Have Your Promising Scientists Designed Their Own Research? | Science in the City

Apr 12, 2013

Have Your Promising Scientists Designed Their Own Research?

The weather is finally turning nicer, at least here. I'm not sure if its here to stay, but in my own house I have tomato seedlings and broccoli seedlings sprouting. Outside I planted some spinach (protected) and the bulbs are coming up. I love this time of year!

It also reminded me of a really cool lab that I did last year with my 7th graders that would be very easily adapted to many different age and grade levels, and was a great way to start the year. It easily built in many lab skills such as measuring, designing an experiment, observations, organizing data, and even graphing. It's really up to you where you go with it.

We first read a story to do with plants, and seeds, and brainstormed all the things plants need to survive. We then thought about how we could make the plants grow better or differently. Each student (or pair of students), had to decide on one thing that they were testing (spacing, amt of water, type of soil, type of container, etc). We wrote our procedure, planted the seeds, and took observations. We graphed our data. It's basic, but incorporates so many science skills that kids are using naturally. It gives a place to connect them to.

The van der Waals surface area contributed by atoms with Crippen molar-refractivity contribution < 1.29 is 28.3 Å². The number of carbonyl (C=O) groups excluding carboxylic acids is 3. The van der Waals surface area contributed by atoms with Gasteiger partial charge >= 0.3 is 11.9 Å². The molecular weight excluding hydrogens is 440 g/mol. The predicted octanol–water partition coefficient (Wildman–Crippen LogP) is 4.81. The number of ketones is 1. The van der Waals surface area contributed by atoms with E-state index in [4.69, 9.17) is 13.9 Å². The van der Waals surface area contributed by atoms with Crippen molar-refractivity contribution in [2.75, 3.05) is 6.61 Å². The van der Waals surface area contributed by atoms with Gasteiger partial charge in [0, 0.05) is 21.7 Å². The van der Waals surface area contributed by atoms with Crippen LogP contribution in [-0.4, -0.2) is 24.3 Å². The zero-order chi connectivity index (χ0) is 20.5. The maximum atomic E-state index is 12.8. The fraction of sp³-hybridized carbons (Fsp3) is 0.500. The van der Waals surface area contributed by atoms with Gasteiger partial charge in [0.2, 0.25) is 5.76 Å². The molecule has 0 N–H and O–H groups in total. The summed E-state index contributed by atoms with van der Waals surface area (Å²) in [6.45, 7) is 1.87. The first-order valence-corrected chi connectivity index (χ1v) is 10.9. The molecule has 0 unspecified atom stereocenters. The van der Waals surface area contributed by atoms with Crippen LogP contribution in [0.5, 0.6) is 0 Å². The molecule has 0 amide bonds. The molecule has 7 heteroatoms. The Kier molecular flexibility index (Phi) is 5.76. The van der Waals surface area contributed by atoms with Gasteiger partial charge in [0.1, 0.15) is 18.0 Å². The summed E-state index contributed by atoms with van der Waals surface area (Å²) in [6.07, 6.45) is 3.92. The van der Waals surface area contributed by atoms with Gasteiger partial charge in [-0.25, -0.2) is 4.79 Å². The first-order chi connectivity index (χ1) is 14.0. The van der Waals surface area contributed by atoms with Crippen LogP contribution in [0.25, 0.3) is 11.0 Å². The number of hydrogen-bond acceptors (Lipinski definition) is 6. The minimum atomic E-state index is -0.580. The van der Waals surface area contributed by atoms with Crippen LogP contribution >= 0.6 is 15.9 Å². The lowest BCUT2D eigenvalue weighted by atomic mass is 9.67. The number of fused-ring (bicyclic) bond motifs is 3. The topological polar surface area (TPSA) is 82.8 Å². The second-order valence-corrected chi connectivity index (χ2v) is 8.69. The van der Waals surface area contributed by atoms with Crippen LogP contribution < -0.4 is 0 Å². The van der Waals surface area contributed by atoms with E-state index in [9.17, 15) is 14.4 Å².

One of my favorites was this. She was testing the amount of sunlight. She put one cup of seeds in the window, and one in a closet.

This could easily lead into its own whole lesson!

Although this was a lesson that I did to start the year off, it would also be a great summarizing, end of the year, springtime lesson. Maybe the seeds could even be planted outside somewhere, especially depending upon your climate and when your school year goes. It's a very engaging lesson to kids, and easy to incorporate skills, or direct it where you want it to go. Another plus -- needs very little equipment.

And check out her pictures! I just think they are pretty cool :)


  1. I love teaching students plants leading up to Mother's Day and letting them take them home as gifts. You can have them decorate containers either ahead of time or start in Dixie cups and repot them later. (Always grow a few extra, just in case there are casualties!)

    1. Those are great ideas! Thanks for sharing :)

  2. Great idea! I do a similar lesson with my 3rd graders, where we make predictions about whether a plant will grow without watering it for a week, putting it a cupboard, and covering it with saran wrap. It always fun to see how the plants grow (or don't) and its even more fun to see my kiddos react to the experiments!

    I am your newest follower :)

    Mindful Rambles


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